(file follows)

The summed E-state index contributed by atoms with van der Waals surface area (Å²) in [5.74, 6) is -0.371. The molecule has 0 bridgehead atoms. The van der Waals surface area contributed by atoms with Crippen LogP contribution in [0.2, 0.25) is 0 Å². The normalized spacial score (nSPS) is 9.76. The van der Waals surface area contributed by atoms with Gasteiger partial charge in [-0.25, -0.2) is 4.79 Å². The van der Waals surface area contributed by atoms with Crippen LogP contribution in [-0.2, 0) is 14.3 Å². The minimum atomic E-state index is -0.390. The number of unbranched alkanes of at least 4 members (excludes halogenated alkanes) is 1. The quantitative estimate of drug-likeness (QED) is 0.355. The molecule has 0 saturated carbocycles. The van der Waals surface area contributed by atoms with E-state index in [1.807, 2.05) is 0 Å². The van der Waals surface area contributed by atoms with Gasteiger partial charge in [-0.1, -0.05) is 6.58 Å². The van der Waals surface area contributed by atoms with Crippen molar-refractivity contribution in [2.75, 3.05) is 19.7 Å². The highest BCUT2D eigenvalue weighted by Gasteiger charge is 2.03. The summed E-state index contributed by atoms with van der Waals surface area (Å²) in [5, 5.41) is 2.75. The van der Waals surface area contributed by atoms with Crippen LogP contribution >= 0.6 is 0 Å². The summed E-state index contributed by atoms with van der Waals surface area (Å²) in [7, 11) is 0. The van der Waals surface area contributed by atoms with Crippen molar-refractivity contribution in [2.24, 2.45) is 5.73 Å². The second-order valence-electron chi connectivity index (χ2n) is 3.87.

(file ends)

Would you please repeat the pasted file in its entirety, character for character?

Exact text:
The summed E-state index contributed by atoms with van der Waals surface area (Å²) in [5.74, 6) is -0.371. The molecule has 0 bridgehead atoms. The van der Waals surface area contributed by atoms with Crippen LogP contribution in [0.2, 0.25) is 0 Å². The normalized spacial score (nSPS) is 9.76. The van der Waals surface area contributed by atoms with Gasteiger partial charge in [-0.25, -0.2) is 4.79 Å². The van der Waals surface area contributed by atoms with Crippen LogP contribution in [-0.2, 0) is 14.3 Å². The minimum atomic E-state index is -0.390. The number of unbranched alkanes of at least 4 members (excludes halogenated alkanes) is 1. The quantitative estimate of drug-likeness (QED) is 0.355. The molecule has 0 saturated carbocycles. The van der Waals surface area contributed by atoms with E-state index in [1.807, 2.05) is 0 Å². The van der Waals surface area contributed by atoms with Gasteiger partial charge in [-0.1, -0.05) is 6.58 Å². The van der Waals surface area contributed by atoms with Crippen molar-refractivity contribution in [2.75, 3.05) is 19.7 Å². The highest BCUT2D eigenvalue weighted by Gasteiger charge is 2.03. The summed E-state index contributed by atoms with van der Waals surface area (Å²) in [5, 5.41) is 2.75. The van der Waals surface area contributed by atoms with Crippen LogP contribution >= 0.6 is 0 Å². The summed E-state index contributed by atoms with van der Waals surface area (Å²) in [7, 11) is 0. The van der Waals surface area contributed by atoms with Crippen molar-refractivity contribution in [2.24, 2.45) is 5.73 Å². The second-order valence-electron chi connectivity index (χ2n) is 3.87.